Sponsored by The British Robotics Seed Fund
18 Oct 19. Containerized Launcher for XQ-58A Valkyrie. Kratos has shown off a launcher for its low-cost XQ-58A Valkyrie unmanned combat air vehicle (UCAV) that fits inside a standard shipping container. There has been a growing trend toward containerized weapon systems around the world and combining this general concept with the Valkyrie could make these already very exciting drones even more capable of conducting flexible, highly agile, distributed operations.
A model of the “Deployable XQ-58A Valkyrie Launch System” was on display at the Association of the U.S. Army’s main annual convention in Washington, D.C., which opened on Oct. 14, 2019, and came to a close today. Northrop Grumman’s James Drew took a brief video of the model at Kratos’ booth and posted it on Twitter on the last day of the show. The California-headquartered unmanned aircraft company developed the XQ-58A for the U.S Air Force’s Low Cost Attritable Strike Demonstration (LCASD) program, which the Air Force Research Laboratory is managing. The drone took its first flight in March 2019 and conducted a second test sortie two months later. The unmanned aircraft suffered a mishap just last week after completing its third flight.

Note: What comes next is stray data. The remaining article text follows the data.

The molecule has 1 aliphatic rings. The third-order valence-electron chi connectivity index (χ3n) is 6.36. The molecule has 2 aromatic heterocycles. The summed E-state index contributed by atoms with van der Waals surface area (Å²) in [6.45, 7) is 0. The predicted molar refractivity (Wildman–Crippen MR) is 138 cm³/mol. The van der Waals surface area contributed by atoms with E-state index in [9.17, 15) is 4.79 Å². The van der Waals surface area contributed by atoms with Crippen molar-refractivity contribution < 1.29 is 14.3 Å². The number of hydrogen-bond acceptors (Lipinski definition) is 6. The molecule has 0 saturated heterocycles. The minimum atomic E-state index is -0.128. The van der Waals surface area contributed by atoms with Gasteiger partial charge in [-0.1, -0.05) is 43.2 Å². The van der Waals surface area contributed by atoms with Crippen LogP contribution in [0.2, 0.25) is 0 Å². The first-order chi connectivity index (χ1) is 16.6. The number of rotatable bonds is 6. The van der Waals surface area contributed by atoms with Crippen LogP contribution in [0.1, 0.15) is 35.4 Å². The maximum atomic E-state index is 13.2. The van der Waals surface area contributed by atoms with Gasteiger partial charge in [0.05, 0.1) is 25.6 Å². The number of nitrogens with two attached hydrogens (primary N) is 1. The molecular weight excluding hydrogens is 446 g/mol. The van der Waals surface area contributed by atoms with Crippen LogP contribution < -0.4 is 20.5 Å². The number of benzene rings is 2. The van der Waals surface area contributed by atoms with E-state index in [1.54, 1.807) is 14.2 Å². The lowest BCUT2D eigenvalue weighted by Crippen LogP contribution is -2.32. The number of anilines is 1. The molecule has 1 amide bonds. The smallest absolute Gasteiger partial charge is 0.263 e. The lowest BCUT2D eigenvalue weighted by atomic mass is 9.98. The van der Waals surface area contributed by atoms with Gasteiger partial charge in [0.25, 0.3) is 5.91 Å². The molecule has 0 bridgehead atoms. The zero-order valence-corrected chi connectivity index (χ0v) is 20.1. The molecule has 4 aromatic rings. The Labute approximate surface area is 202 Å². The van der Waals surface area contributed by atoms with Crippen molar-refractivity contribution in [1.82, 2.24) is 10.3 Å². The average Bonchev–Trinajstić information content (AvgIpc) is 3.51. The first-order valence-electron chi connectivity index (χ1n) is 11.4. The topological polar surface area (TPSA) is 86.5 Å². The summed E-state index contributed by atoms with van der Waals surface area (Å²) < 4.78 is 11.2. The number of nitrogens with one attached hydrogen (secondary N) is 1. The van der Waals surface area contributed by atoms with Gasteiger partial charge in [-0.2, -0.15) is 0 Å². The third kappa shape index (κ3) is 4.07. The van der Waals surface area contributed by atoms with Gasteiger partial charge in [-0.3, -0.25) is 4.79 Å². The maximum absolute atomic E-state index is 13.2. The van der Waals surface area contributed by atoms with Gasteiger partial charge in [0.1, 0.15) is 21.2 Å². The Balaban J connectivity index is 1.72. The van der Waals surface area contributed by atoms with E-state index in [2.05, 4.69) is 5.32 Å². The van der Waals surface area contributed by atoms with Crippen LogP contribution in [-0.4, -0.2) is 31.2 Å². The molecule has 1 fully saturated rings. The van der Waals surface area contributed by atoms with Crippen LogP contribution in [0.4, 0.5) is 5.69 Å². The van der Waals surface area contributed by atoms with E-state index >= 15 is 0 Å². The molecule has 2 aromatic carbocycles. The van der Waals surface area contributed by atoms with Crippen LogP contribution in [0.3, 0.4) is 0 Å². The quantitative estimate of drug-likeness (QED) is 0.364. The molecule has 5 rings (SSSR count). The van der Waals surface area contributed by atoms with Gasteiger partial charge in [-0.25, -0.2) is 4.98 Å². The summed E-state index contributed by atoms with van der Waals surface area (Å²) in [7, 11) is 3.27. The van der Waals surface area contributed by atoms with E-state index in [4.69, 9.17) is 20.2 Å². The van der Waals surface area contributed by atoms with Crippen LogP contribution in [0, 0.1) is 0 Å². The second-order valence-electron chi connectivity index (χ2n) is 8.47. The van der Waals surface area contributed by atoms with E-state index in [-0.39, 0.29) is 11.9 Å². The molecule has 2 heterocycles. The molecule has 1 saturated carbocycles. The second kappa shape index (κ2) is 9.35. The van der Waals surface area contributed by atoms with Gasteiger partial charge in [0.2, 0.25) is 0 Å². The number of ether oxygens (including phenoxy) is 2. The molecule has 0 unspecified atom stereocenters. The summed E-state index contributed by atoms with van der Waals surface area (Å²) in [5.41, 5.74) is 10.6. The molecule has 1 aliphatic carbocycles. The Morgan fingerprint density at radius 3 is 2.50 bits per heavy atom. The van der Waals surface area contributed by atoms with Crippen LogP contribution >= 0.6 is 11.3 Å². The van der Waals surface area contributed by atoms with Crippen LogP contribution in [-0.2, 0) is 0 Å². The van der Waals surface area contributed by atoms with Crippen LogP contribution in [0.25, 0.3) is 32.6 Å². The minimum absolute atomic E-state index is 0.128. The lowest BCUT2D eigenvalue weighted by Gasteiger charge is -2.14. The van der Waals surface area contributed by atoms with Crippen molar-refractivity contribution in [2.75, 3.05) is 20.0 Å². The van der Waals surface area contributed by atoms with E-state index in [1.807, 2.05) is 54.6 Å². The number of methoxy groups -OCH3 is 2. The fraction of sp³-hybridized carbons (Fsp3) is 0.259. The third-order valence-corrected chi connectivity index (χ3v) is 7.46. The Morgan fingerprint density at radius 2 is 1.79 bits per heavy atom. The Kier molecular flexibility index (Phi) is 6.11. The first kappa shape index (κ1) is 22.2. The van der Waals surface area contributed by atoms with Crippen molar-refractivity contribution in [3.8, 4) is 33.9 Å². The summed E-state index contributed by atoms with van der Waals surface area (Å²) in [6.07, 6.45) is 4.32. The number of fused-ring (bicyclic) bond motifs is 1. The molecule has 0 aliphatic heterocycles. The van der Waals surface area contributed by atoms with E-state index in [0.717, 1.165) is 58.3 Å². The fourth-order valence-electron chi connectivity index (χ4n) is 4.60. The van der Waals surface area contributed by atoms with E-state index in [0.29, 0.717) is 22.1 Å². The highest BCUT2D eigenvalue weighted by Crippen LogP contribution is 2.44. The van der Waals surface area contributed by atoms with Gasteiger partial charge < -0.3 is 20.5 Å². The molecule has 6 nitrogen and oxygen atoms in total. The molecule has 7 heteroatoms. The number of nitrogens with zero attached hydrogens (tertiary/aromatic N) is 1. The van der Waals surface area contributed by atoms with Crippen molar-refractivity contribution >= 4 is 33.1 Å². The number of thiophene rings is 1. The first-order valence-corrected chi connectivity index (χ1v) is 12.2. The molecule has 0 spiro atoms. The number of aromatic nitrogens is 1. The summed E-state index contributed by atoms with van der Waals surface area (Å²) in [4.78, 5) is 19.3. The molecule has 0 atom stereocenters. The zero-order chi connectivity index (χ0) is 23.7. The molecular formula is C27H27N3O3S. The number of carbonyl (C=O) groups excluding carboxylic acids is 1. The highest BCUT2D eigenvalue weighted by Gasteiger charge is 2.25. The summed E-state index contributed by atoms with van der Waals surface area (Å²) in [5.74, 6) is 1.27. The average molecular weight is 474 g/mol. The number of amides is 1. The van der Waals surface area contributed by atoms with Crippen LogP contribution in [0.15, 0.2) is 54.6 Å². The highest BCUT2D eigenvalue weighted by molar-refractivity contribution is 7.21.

“Kratos provides ground support equipment that enables agility, remote operations, and deterrence,” a plaque accompanying the model said. “These transportable and deployable solutions offer nondescript launch modules for unmanned aerial/underwater systems and missile defense platforms.”
The Valkyrie Launch System model shows what appears to be a standard ISO shipping container that holds the XQ-58A in a semi-disassembled state with its wings removed and stored on the container walls. Rails on the floor allow the launcher to slide forward out of the container and then angle the drone upward for launch. The display shows that there is also space in the container for other equipment, as well as a fire extinguisher.